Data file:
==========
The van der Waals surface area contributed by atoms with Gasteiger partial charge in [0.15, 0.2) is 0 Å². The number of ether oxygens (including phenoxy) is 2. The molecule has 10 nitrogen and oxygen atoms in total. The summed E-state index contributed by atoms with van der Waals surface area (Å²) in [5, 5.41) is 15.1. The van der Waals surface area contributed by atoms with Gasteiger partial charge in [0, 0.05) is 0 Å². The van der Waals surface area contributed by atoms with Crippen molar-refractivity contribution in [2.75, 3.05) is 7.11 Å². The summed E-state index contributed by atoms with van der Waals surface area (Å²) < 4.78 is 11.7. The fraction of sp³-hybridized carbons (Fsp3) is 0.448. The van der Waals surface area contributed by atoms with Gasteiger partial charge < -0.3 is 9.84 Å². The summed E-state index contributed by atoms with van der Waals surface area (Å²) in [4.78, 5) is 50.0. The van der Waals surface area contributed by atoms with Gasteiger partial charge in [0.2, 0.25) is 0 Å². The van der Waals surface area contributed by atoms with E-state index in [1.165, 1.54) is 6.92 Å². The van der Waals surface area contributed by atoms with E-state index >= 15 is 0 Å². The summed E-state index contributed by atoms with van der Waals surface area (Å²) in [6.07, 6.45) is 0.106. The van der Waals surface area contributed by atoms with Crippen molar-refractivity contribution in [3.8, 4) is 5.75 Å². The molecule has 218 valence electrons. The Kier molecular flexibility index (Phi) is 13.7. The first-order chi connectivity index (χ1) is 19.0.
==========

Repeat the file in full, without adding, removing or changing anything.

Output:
The van der Waals surface area contributed by atoms with Gasteiger partial charge in [0.15, 0.2) is 0 Å². The number of ether oxygens (including phenoxy) is 2. The molecule has 10 nitrogen and oxygen atoms in total. The summed E-state index contributed by atoms with van der Waals surface area (Å²) in [5, 5.41) is 15.1. The van der Waals surface area contributed by atoms with Gasteiger partial charge in [0, 0.05) is 0 Å². The van der Waals surface area contributed by atoms with Crippen molar-refractivity contribution in [2.75, 3.05) is 7.11 Å². The summed E-state index contributed by atoms with van der Waals surface area (Å²) < 4.78 is 11.7. The fraction of sp³-hybridized carbons (Fsp3) is 0.448. The van der Waals surface area contributed by atoms with Gasteiger partial charge < -0.3 is 9.84 Å². The summed E-state index contributed by atoms with van der Waals surface area (Å²) in [4.78, 5) is 50.0. The van der Waals surface area contributed by atoms with Gasteiger partial charge in [0.2, 0.25) is 0 Å². The van der Waals surface area contributed by atoms with E-state index in [1.165, 1.54) is 6.92 Å². The van der Waals surface area contributed by atoms with E-state index >= 15 is 0 Å². The summed E-state index contributed by atoms with van der Waals surface area (Å²) in [6.07, 6.45) is 0.106. The van der Waals surface area contributed by atoms with Crippen molar-refractivity contribution in [3.8, 4) is 5.75 Å². The molecule has 218 valence electrons. The Kier molecular flexibility index (Phi) is 13.7. The first-order chi connectivity index (χ1) is 19.0.